To help reduce the incidence of e-bike and other lithium-ion battery fires, a number of bills have been introduced to Congress. One new bill, called the Import Security and Fairness Act, would limit the import of unregulated e-bikes and batteries into the U.S., and strike the provision that allows for products under $800 – the type of bike that’s more likely to have an uncertified battery or a poor battery management system – to go unchecked.
Another proposed bill, introduced to the Senate in March, would require the Consumer Product Safety Commission to establish a final consumer product safety standard for e-bikes and e-scooters to protect against the risk of fires.
Policymakers are also introducing bills that would provide Americans with a federal rebate of up to $1,500 toward the purchase of an e-bike. If passed, this bill could help make quality e-bikes more accessible to lower-income Americans. The bills would make only e-bikes with UL-certified batteries, or equivalently certified batteries, eligible for tax credits.
Self Storage E-Bike Safety
Banning e-bikes from your storage facility may seem like an obvious solution. However, this could result in a loss of business, especially where this transportation method is popular. If you choose to allow e-bike storage, consider only allowing equipment with a UL mark to be stored. This mark states that the product, including battery, motor, and charger, have been safety tested and certified. This goes for anything with lithium-ion batteries, not just electric micromobility vehicles. Here’s a look at common UL marks.
You can also provide tenants storing e-bikes and other lithium-ion charging products with safety guidelines. Some pointers include:
Only use the manufacturer’s cord and power adapter.
Never use extension cords or power strips for charging (they change the level of electrical resistance).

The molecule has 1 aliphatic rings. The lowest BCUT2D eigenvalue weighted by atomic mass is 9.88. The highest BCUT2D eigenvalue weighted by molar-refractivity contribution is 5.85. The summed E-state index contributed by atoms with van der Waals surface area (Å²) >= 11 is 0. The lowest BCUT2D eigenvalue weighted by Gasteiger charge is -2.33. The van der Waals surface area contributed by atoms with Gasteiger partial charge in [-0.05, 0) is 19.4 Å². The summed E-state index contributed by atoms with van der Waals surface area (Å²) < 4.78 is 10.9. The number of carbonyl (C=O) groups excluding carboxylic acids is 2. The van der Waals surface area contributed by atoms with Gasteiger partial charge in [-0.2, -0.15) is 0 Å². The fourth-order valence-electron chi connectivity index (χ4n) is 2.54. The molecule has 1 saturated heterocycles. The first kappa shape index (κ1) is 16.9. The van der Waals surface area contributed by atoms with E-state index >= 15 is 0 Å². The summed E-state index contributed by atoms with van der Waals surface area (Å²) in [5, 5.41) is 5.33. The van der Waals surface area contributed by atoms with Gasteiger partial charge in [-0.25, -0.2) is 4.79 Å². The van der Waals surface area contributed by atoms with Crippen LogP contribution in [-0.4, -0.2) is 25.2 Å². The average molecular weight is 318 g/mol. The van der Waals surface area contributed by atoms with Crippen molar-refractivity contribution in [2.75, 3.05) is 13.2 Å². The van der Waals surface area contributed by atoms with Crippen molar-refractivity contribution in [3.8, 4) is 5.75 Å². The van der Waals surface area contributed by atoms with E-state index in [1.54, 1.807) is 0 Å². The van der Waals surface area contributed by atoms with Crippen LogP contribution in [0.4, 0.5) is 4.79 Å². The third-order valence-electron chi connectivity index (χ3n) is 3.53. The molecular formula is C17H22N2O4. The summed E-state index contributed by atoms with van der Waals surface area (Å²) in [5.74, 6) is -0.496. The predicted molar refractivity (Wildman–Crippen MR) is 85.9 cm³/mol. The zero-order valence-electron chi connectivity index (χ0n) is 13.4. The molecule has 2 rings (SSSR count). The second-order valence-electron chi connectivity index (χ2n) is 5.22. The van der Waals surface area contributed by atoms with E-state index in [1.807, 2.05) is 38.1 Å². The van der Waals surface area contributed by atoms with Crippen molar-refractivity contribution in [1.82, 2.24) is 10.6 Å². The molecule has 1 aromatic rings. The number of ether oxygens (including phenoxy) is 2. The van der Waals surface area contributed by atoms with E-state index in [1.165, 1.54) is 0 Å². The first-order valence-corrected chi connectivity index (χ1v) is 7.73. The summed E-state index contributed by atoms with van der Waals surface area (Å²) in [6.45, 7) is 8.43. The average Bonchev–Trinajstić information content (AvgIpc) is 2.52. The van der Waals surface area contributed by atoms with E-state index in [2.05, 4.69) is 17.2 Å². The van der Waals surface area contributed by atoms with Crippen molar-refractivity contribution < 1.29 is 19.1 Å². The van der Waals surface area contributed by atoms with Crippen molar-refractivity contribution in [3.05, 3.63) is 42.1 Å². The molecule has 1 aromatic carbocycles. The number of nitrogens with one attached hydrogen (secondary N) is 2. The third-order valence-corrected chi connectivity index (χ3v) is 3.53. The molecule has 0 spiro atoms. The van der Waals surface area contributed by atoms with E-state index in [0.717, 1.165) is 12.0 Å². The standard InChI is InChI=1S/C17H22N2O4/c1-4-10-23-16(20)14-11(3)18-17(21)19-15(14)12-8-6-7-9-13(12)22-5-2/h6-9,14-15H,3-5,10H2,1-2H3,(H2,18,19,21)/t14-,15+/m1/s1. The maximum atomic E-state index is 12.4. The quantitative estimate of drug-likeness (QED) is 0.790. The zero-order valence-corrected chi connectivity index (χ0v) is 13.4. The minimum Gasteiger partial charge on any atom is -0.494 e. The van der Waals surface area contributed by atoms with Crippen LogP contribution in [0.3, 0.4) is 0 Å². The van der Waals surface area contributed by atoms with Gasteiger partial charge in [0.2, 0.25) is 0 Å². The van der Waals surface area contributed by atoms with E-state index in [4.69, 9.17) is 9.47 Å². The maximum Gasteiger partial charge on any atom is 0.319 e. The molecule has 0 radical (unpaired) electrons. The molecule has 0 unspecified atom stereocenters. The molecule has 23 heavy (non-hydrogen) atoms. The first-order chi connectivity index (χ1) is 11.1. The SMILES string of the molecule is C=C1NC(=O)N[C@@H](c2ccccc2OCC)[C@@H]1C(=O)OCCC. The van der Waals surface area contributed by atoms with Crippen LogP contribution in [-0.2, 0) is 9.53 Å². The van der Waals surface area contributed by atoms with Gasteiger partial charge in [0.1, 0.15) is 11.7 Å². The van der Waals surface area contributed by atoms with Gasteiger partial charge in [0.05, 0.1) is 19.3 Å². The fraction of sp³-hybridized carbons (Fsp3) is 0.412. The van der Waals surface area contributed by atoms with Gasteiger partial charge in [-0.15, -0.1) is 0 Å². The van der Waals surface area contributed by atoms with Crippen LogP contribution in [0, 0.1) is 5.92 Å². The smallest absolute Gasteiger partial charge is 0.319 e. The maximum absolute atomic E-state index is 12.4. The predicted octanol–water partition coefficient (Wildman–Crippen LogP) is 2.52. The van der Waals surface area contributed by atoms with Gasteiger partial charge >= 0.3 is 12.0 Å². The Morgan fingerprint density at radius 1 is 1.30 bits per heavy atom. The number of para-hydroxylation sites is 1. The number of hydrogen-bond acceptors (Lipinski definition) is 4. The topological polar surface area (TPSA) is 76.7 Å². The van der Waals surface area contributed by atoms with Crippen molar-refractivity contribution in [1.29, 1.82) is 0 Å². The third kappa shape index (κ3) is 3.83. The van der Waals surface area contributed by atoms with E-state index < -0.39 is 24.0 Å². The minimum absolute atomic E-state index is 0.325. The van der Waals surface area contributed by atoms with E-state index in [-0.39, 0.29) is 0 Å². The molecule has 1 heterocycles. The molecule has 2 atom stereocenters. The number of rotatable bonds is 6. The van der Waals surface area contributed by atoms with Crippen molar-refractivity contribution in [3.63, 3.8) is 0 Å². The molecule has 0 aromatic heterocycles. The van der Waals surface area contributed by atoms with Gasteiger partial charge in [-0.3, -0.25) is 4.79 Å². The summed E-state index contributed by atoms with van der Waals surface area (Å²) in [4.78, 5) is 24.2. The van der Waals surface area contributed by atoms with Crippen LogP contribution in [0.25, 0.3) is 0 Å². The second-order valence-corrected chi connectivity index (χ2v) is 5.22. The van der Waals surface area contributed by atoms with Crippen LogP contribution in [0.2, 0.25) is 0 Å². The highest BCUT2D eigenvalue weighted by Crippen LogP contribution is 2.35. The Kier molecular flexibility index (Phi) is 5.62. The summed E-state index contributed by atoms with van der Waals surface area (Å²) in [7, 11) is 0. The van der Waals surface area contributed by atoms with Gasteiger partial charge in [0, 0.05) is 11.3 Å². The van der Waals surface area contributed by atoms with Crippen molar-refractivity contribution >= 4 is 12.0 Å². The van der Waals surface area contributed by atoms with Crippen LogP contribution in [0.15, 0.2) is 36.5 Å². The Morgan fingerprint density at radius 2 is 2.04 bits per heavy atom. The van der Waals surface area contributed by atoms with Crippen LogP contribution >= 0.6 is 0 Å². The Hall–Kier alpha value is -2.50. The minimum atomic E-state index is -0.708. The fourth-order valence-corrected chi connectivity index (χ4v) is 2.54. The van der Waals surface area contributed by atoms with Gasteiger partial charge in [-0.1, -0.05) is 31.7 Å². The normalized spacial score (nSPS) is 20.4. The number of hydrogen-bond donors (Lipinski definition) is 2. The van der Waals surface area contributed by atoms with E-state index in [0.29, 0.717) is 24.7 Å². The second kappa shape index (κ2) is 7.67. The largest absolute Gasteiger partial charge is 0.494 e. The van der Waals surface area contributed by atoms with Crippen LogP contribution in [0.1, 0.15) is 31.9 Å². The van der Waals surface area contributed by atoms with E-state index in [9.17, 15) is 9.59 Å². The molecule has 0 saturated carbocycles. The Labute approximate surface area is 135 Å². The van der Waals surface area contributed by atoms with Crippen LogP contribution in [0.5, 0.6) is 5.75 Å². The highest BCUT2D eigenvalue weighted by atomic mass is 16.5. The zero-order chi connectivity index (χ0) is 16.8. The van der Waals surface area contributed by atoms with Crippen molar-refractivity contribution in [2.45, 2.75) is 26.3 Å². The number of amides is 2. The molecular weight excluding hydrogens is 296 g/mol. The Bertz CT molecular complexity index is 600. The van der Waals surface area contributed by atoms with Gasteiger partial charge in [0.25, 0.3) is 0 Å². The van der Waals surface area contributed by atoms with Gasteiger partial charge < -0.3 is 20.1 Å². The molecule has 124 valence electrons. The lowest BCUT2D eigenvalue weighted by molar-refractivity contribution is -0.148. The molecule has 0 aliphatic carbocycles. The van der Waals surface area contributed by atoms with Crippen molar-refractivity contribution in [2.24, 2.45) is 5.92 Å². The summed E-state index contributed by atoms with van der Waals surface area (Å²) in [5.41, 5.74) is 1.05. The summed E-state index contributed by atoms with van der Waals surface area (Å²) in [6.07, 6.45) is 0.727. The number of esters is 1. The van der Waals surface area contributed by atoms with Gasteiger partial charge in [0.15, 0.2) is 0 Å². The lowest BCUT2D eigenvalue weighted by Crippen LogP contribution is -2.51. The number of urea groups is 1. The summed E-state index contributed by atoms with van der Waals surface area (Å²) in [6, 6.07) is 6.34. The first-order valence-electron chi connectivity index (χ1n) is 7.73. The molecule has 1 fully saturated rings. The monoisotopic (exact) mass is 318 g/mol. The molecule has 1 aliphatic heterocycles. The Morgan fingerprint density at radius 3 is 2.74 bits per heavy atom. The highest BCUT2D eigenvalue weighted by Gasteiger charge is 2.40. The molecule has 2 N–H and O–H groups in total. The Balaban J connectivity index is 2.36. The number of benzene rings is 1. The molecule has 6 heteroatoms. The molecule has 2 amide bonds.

Don’t overcharge devices (keep them between 10% and 80% if possible).
Don’t keep batteries in direct sunlight.
If you’ve been out and about on your e-bike, wait for batteries to revert to room temperature before charging.
If your battery gets wet, wait until it is dry before charging.
When buying a used e-bike, have a reputable e-bike shop check the battery health.
If anyone at your facility reports a strange smell or odd noise, which is common when a lithium-ion battery is overheating, be sure to take action and/or call for fire/police.
Ultimately, just as with gun storage, it is up to you as the facility owner-operator to determine which items you will allow in storage. The growing popularity of e-bikes and other lithium-ion battery-fueled items means you may not want to outright ban them, however you want to be sure they are stored safely. By asking tenants to follow these guidelines and looking out for UL certification marks, you can keep the e-bike business and your business safer.
Brad Hadfield is a staff writer and news researcher for Messenger magazine. He also manages the Modern Storage Media website.